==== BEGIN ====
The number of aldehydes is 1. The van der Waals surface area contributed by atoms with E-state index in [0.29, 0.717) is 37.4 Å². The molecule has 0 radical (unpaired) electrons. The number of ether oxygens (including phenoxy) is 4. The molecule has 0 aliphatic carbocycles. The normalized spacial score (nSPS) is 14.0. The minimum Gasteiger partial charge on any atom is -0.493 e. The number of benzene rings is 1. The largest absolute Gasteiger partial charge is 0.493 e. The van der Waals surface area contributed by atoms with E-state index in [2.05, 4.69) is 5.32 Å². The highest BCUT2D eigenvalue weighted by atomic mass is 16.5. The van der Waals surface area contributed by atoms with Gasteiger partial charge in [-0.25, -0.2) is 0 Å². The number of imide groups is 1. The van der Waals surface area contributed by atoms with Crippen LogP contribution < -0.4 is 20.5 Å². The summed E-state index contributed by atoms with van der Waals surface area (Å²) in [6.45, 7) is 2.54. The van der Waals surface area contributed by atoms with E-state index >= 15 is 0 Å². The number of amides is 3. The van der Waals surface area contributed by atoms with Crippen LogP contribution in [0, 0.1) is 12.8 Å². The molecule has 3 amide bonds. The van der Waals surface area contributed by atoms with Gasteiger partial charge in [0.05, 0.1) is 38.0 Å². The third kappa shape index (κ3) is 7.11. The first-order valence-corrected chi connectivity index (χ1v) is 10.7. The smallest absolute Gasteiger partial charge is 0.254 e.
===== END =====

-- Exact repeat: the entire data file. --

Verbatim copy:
The number of aldehydes is 1. The van der Waals surface area contributed by atoms with E-state index in [0.29, 0.717) is 37.4 Å². The molecule has 0 radical (unpaired) electrons. The number of ether oxygens (including phenoxy) is 4. The molecule has 0 aliphatic carbocycles. The normalized spacial score (nSPS) is 14.0. The minimum Gasteiger partial charge on any atom is -0.493 e. The number of benzene rings is 1. The largest absolute Gasteiger partial charge is 0.493 e. The van der Waals surface area contributed by atoms with E-state index in [2.05, 4.69) is 5.32 Å². The highest BCUT2D eigenvalue weighted by atomic mass is 16.5. The van der Waals surface area contributed by atoms with Gasteiger partial charge in [-0.25, -0.2) is 0 Å². The number of imide groups is 1. The van der Waals surface area contributed by atoms with Crippen LogP contribution < -0.4 is 20.5 Å². The summed E-state index contributed by atoms with van der Waals surface area (Å²) in [6.45, 7) is 2.54. The van der Waals surface area contributed by atoms with E-state index >= 15 is 0 Å². The number of amides is 3. The van der Waals surface area contributed by atoms with Crippen LogP contribution in [0, 0.1) is 12.8 Å². The molecule has 3 amide bonds. The van der Waals surface area contributed by atoms with Gasteiger partial charge in [0.05, 0.1) is 38.0 Å². The third kappa shape index (κ3) is 7.11. The first-order valence-corrected chi connectivity index (χ1v) is 10.7. The smallest absolute Gasteiger partial charge is 0.254 e.